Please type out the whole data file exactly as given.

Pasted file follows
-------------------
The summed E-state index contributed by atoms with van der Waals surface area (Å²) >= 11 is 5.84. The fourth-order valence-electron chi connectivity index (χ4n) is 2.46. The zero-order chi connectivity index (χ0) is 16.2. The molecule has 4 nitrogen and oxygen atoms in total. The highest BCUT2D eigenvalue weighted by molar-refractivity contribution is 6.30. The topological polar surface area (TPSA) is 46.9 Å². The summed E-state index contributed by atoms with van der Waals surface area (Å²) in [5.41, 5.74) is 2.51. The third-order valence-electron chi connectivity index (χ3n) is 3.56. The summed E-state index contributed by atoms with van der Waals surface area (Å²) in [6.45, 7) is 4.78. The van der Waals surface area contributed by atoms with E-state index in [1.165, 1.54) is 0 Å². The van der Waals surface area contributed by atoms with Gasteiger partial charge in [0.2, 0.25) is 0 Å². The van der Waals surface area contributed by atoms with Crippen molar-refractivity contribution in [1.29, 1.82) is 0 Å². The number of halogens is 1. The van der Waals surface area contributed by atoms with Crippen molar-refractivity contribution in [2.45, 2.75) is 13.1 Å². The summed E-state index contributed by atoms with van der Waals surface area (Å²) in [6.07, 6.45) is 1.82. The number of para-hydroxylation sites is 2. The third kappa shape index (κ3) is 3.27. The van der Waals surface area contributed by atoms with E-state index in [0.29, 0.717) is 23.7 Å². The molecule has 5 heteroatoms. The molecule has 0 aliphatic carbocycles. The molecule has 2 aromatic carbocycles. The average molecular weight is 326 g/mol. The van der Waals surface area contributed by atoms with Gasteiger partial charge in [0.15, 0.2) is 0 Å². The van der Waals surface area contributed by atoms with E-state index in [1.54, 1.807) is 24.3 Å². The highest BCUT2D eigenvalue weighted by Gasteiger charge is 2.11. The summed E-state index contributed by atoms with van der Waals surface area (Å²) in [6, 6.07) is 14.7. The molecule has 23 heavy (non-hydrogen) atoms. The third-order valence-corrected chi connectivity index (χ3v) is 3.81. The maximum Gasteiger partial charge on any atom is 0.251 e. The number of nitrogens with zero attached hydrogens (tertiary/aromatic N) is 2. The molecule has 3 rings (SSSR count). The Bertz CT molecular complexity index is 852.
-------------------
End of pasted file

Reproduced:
The summed E-state index contributed by atoms with van der Waals surface area (Å²) >= 11 is 5.84. The fourth-order valence-electron chi connectivity index (χ4n) is 2.46. The zero-order chi connectivity index (χ0) is 16.2. The molecule has 4 nitrogen and oxygen atoms in total. The highest BCUT2D eigenvalue weighted by molar-refractivity contribution is 6.30. The topological polar surface area (TPSA) is 46.9 Å². The summed E-state index contributed by atoms with van der Waals surface area (Å²) in [5.41, 5.74) is 2.51. The third-order valence-electron chi connectivity index (χ3n) is 3.56. The summed E-state index contributed by atoms with van der Waals surface area (Å²) in [6.45, 7) is 4.78. The van der Waals surface area contributed by atoms with E-state index in [1.165, 1.54) is 0 Å². The van der Waals surface area contributed by atoms with Gasteiger partial charge in [0.2, 0.25) is 0 Å². The van der Waals surface area contributed by atoms with Crippen molar-refractivity contribution in [1.29, 1.82) is 0 Å². The number of halogens is 1. The van der Waals surface area contributed by atoms with Crippen molar-refractivity contribution in [2.45, 2.75) is 13.1 Å². The summed E-state index contributed by atoms with van der Waals surface area (Å²) in [6.07, 6.45) is 1.82. The number of para-hydroxylation sites is 2. The third kappa shape index (κ3) is 3.27. The van der Waals surface area contributed by atoms with E-state index in [0.29, 0.717) is 23.7 Å². The molecule has 5 heteroatoms. The molecule has 0 aliphatic carbocycles. The molecule has 2 aromatic carbocycles. The average molecular weight is 326 g/mol. The van der Waals surface area contributed by atoms with Gasteiger partial charge in [0.15, 0.2) is 0 Å². The van der Waals surface area contributed by atoms with E-state index in [1.54, 1.807) is 24.3 Å². The highest BCUT2D eigenvalue weighted by Gasteiger charge is 2.11. The summed E-state index contributed by atoms with van der Waals surface area (Å²) in [6, 6.07) is 14.7. The molecule has 23 heavy (non-hydrogen) atoms. The third-order valence-corrected chi connectivity index (χ3v) is 3.81. The maximum Gasteiger partial charge on any atom is 0.251 e. The number of nitrogens with zero attached hydrogens (tertiary/aromatic N) is 2. The molecule has 3 rings (SSSR count). The Bertz CT molecular complexity index is 852.